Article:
Subtropical Storm Oscar forms in Atlantic; no threat to land

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In a forecast advisory, they said Oscar could become a hurricane as its track begins to curve toward the North Atlantic. Hurricane Oscar continues to churn and strengthen slightly in the central Atlantic Ocean, but it is not expected to be a threat to land.

The storm is expected to morph into a hurricane later on October 28, the National Hurricane Center said.

There were no coastal watches or warnings in effect. Oscar could then become a hurricane by Monday night or Tuesday.

The agency added: "Maximum sustained winds are near 70 miles per hour (110 km/h) with higher gusts". Hurricane season runs through November 30. Hurricane-force winds extend outward up to 15 miles from the center and tropical-force winds extend outward up to 70 miles. The tropical depression that would eventually become Hurricane Kate formed southeast of the Bahamas on November 8th.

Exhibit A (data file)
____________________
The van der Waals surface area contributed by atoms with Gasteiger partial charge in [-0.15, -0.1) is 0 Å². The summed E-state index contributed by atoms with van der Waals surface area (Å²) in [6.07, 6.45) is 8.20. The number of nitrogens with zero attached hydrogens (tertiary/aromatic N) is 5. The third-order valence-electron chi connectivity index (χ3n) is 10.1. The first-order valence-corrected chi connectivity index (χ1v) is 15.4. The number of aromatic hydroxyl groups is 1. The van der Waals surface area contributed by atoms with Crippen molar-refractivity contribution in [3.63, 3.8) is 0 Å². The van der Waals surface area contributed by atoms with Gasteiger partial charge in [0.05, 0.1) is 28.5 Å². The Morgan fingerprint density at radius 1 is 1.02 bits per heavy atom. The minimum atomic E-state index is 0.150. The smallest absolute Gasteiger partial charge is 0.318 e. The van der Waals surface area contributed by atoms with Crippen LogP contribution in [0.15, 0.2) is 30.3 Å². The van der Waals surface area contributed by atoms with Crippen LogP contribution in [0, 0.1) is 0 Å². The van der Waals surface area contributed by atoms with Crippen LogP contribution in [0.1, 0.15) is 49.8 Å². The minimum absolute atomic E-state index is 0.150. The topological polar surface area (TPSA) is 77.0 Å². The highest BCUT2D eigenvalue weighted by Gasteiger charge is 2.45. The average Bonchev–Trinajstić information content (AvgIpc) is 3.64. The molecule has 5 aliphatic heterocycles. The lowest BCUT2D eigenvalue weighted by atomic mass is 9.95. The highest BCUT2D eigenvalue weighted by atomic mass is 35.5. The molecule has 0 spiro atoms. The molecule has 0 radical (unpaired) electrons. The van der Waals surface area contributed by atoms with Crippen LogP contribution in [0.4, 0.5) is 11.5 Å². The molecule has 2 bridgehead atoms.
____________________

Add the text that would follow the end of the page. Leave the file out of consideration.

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As of Thursday morning, what is designated as Disturbance 1 was about 900 miles east-northeast of the Caribbean's northern Leeward Islands and still more than 2,000 miles from South Florida.

Subtropical storms have less defined and cooler centres than tropical storms.

The storm also hit Georgia, the Carolinas, and Virginia.